056 Winnetka Farms Part 1

Photo: Lexicon of Sustainability.

Photo: Lexicon of Sustainability.

Our guest this week is Craig Ruggless who, along with his husband Gary Jackemuk, runs Winnetka Farms in Los Angeles’ San Fernando valley. Craig and Gary grow heirloom Italian vegetables, breed standard double-laced Barnevelder chickens, bake bread, preserve food and much more. In the first part of our conversation we’ll talk about Craig’s Italian heritage and heirloom Italian vegetables. In the second part, on next week’s podcast, we’ll discuss urban livestock. During part 1 Craig mentions:

If you’d like to stay in touch with Craig you can find him at The Kitchen at Winnetka Farms.

If you want to leave a question for the Root Simple Podcast please call (213) 537-2591 or send an email to [email protected]. You can subscribe to our podcast in the iTunes store and on Stitcher. The theme music is by Dr. Frankenstein. A downloadable version of this podcast is here.

043 Growing Vegetables with Yvonne Savio

5495

Yvonne Savio is the Master Gardener Coordinator for UC Cooperative Extension in Los Angeles County. In this episode of the podcast we pick her brain about:

  • Why you should grow your own food.
  • Favorite vegetables.
  • How to harvest vegetables.
  • How to prepare a vegetable garden.
  • Making compost.
  • The problems with municipal compost.
  • Raised beds vs. growing in the ground.
  • Where to buy soil.
  • Testing soil.
  • How to irrigate vegetables in a drought.
  • Buried buckets for watering vegetables.
  • Seeds vs. seedlings.
  • Succession planting.
  • How to plant seedlings.
  • The website and calendar that Yvonne is putting together.
  • Grow LA Victory Garden Program

You can reach Yvonne at [email protected]

If you want to leave a question for the Root Simple Podcast please call (213) 537-2591 or send an email to [email protected]. You can subscribe to our podcast in the iTunes store and on Stitcher. The theme music is by Dr. Frankenstein. Additional music by Rho. A downloadable version of this podcast is here.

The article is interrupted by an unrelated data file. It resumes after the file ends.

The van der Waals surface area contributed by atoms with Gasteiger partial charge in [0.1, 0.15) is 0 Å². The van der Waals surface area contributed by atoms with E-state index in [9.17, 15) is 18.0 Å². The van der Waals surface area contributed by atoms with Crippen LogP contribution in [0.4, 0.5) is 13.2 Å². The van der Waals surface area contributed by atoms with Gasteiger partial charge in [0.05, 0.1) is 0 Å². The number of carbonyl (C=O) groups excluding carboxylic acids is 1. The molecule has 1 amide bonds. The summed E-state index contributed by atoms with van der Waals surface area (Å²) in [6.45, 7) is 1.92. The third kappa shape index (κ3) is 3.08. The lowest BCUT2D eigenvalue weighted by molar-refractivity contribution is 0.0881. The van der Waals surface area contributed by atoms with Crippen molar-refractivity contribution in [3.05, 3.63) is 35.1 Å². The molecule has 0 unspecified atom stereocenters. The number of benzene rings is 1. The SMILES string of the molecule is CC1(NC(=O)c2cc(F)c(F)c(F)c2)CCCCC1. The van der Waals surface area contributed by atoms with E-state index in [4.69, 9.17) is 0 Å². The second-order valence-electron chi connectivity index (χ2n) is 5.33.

What Will Be the New Kale?

Our 2011 crop of spigarello.

Our 2011 crop of spigarello.

Since 2011, we’ve been saying that Spigarello is the new kale. Thanks to a tip from the folks at Winnetka Farms, we may need to wait for BroccoLeaf™ to have its fifteen minutes of fame as the new kale.

The Salinas, California based Foxy Organic is, quite sensibly, marketing broccoli leaves. Broccoli leaves are indeed edible and tasty. Foxy has the recursive media to prove it, a Facebook photo of someone Instagramming Broccoli leaves:

10647104_753106751418049_5781614740711647357_n

Now I’ve just blogged about someone Facebooking about someone Instagramming Broccoli leaves. How far can we take this? Will broccoli leaves act as the gateway vegetable to Spigarello?

How to Store Fresh Fruits and Vegetables

Screen shot 2014-10-20 at 9.21.43 AM

Did you know that apples should be stored at room temperature for the first seven days and then go into the refrigerator? That ginger should be stored only at room temp? Preventing food waste is a topic getting a lot of attention thanks to a new documentary, Just Eat It. Estimates are that 40% of all food ends up in the dumpster.

UC Davis has an incredible resource for preventing food waste in our homes in the form of a pdf you can print out and post on your refrigerator. We’ve linked to it before, but it’s worth repeating: Storing Fresh Fruits and Vegetables for Better Taste.